How Extraordinary Careers Are Nurtured: Nine Tips for Transforming Teacher Professional Development
As a career-long educator, I have seen professional development inspire meaningful change. In fact, I credit my own success in bouncing back from burnout to having been sent to just the right training at just the right time.
Often, however, administrators offer professional development that does not align with what an individual teacher really needs to hear, see, experience, and contemplate.
Fortunately for me, at a time when I most needed some focused support, I worked for an administrator who was paying attention to teachers as learners. When school leaders reframe their understanding of adult learning to view it in the same way that they think of children’s learning—that is, occurring along a progression—they are better prepared to plan and implement professional development that leads to meaningful change for the program by building the capacity of individual teachers.
A Progression of Development and Learning
Take a moment to think about the “progression of development and learning” of a new teacher. If you have served as an administrator for even a few years, you can probably make a pretty good guess at the knowledge, skills, and abilities that a brand-new teacher will demonstrate. Most likely, you have an idea of some of the behaviors you could expect to see, some questions you could anticipate the teacher asking, and many of the obstacles you know they will encounter at different points throughout that first year of teaching.
The Creative Curriculum presents widely held expectations for children’s progressions of development and learning to empower teachers to individualize instruction and support each child’s strengths and needs. Ideally, professional development for teachers operates the same way: in addition to being able to anticipate the needs of a new teacher based on the many ways that teachers’ experiences are alike, we also know that each teacher travels their own path. Responsive, individualized professional development and support can be a deciding factor between new teachers who go on to lead impressive careers as respected, beloved leaders in the field and others who will burn out and leave the profession by the end of their third year.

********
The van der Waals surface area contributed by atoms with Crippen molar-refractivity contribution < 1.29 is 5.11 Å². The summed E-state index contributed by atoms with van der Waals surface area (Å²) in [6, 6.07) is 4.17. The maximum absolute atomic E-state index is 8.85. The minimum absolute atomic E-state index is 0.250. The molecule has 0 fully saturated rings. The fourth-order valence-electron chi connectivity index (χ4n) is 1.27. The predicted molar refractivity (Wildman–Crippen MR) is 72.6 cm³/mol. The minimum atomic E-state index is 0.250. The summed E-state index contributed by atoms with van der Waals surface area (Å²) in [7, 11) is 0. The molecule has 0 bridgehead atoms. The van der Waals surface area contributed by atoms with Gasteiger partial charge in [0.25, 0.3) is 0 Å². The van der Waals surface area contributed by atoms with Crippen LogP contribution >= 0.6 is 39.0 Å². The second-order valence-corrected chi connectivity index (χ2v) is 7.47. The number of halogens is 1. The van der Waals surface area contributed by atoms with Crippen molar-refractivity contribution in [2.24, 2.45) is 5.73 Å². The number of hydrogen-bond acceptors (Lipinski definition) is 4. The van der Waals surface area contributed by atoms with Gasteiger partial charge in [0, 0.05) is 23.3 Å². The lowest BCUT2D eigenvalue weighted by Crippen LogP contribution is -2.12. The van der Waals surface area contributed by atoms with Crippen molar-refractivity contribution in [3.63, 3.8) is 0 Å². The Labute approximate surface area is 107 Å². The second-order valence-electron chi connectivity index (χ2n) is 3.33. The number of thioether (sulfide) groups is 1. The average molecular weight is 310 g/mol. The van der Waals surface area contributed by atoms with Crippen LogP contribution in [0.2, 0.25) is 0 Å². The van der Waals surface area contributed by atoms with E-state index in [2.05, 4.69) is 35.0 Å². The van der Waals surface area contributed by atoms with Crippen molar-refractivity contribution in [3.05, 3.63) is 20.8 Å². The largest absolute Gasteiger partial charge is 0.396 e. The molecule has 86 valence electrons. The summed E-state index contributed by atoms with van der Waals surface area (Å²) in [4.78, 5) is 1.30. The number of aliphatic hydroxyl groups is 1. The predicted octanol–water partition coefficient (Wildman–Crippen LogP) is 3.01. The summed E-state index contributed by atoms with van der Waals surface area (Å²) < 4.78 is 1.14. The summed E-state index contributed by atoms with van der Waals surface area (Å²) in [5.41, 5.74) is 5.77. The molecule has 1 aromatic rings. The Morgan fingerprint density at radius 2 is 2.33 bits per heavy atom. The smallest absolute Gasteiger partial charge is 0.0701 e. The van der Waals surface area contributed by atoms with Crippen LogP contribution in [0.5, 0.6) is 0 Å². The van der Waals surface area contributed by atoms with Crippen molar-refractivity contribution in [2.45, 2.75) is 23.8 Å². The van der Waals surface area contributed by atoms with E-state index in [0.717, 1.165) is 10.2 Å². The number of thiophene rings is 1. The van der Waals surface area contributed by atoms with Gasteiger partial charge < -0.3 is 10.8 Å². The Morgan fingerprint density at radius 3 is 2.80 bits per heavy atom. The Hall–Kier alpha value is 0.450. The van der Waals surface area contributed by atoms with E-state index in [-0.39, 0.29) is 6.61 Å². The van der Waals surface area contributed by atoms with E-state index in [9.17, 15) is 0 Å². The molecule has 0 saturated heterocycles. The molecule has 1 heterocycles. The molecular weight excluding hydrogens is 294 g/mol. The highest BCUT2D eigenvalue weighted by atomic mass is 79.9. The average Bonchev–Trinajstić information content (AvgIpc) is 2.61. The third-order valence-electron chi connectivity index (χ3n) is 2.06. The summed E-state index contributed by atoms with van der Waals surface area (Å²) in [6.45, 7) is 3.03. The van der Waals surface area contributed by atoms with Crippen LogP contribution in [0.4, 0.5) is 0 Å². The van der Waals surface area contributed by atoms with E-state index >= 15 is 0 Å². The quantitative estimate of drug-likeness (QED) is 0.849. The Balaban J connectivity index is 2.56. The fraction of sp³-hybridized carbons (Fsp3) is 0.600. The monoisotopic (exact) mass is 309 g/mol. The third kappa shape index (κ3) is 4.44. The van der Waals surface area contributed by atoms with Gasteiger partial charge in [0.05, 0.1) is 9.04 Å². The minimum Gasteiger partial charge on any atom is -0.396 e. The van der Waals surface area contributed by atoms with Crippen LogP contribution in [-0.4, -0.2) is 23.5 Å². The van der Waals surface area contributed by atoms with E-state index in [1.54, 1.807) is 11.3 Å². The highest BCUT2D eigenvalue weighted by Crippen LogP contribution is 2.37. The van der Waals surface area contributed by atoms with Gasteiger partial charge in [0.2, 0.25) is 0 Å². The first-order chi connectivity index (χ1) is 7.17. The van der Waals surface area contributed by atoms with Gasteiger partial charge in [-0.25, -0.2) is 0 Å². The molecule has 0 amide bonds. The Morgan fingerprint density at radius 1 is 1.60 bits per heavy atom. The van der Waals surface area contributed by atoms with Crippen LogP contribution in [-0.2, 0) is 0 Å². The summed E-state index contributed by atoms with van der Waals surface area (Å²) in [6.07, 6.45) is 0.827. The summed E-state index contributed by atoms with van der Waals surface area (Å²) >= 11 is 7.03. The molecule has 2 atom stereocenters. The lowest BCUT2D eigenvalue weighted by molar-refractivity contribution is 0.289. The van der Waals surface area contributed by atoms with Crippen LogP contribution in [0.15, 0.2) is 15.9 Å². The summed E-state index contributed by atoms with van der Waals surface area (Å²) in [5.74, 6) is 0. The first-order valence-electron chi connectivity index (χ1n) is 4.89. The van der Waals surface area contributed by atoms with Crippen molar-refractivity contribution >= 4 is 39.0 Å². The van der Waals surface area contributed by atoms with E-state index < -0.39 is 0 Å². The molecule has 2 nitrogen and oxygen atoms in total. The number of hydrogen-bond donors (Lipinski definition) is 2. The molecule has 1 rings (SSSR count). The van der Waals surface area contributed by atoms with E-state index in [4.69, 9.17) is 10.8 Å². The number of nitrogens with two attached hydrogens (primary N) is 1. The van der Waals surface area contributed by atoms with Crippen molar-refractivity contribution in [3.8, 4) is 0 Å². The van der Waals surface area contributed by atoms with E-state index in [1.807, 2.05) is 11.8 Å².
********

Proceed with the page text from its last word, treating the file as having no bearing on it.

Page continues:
While you can’t account for everything that life will bring their way, you can help teachers by viewing their professional development and learning as “progressional” development.
Tips for Leading Teacher Progressional Development
Yep, you read that right: “progressional development.” It’s professional development, of course, but for the rest of this piece, I want to keep that idea about a progression of development and learning for teachers front and center.
“Progressional development” is a way of helping teachers continually grow their professional skillset by understanding that each of them has their own strengths, needs, and interests upon which to build. This perspective can be a key factor in determining whether a teacher continues to stoke her professional fire in a positive, meaningful way or burns out.
I have nine tips to help guide your planning for teacher “progressional development.” These may sound familiar if your program implements The Creative Curriculum and GOLD, because they borrow heavily from the foundational tenets of this system of teaching, learning, and assessment.